A Texas civil-rights lawyer, James Harrington, has written a book on the Turkish government's effort to prosecute the imam Fethullah Gulen, who lives in exile in Pennsylvania.
The new book's website contains links to some great documents on Gulen, who has become the focus of controversy because of the establishment of charter schools by his followers and importation of Turkish teachers to staff them. They also relate to the concerns about freedom of speech and thought in Turkey, which have arisen after the recent arrest of Turkish journalists.
For example, there is a translation (attached) of the Turkish court decision that ended Gulen's prosecution for attempting to overthrow the secular state. It's fascinating reading to give you a window into Turkey's judicial system, and its politics.
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The flipside of that document, in a way, is the list of defamation cases that Gulen has brought against his critics (attached). The translators of the list apparently consider it evidence of the vendetta against Gulen in the Turkish media, as they introduce the document this way: "This is a partial list of the defamation lawsuits brought by Fethullah Gülen’s lawyers during the anti-Gülen media campaign, before and during the trial."
But to my American eyes, the list offers a window into what looks like a frightening campaign against free speech by a public figure. The cases are repeatedly summarized in terms such as this:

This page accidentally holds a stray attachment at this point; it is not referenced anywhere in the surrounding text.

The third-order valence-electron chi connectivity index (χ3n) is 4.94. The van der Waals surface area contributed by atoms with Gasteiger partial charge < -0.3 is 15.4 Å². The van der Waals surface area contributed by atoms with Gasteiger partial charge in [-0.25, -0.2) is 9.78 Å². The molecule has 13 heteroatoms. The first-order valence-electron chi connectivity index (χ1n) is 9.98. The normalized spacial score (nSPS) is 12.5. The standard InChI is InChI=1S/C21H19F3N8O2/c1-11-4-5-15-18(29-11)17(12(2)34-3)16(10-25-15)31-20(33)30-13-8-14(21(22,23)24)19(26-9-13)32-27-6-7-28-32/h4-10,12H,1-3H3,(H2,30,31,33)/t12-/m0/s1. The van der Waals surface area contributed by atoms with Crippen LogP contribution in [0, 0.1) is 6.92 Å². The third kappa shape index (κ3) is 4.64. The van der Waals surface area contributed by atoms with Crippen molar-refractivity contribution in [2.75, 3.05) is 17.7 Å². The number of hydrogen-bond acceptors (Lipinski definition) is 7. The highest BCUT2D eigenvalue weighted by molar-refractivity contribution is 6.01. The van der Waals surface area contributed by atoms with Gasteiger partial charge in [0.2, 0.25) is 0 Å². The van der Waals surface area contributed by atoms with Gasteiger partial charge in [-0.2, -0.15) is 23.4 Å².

"Cumhuriyet [newspaper] article 'Fethullahist Kingdom' (May 13, 1994) by H. Cetinkaya that Gülen was trying to take Turkey into Dark Ages. Court ruled Gülen was humiliated, slandered, and insulted. Compensation of 100.000.000TL and court expenses charged to defendants."
"Humiliated, slandered and insulted"?! An American reporter's likely response is "Poor baby!" Here's another one:
"91. Ankara 1. Lower Criminal Court (Decision No. 2006/705, Aug. 31, 2006). Main News Bulletin by Kanal Turk TV (Aug. 11, 2006 at 8pm) broadcast false news about Gülen and slandered him, which a court-appointed expert confirmed. Tekzip ordered."
Take a look through the website and its documents. I'm curious what you find and what you think. At the least it's a look into a country where speech can easily be considered criminal.
All you have to do is read about the recent arrest and prosecution of journalist Ahmet Sik, author of a book about Gulen, to understand that.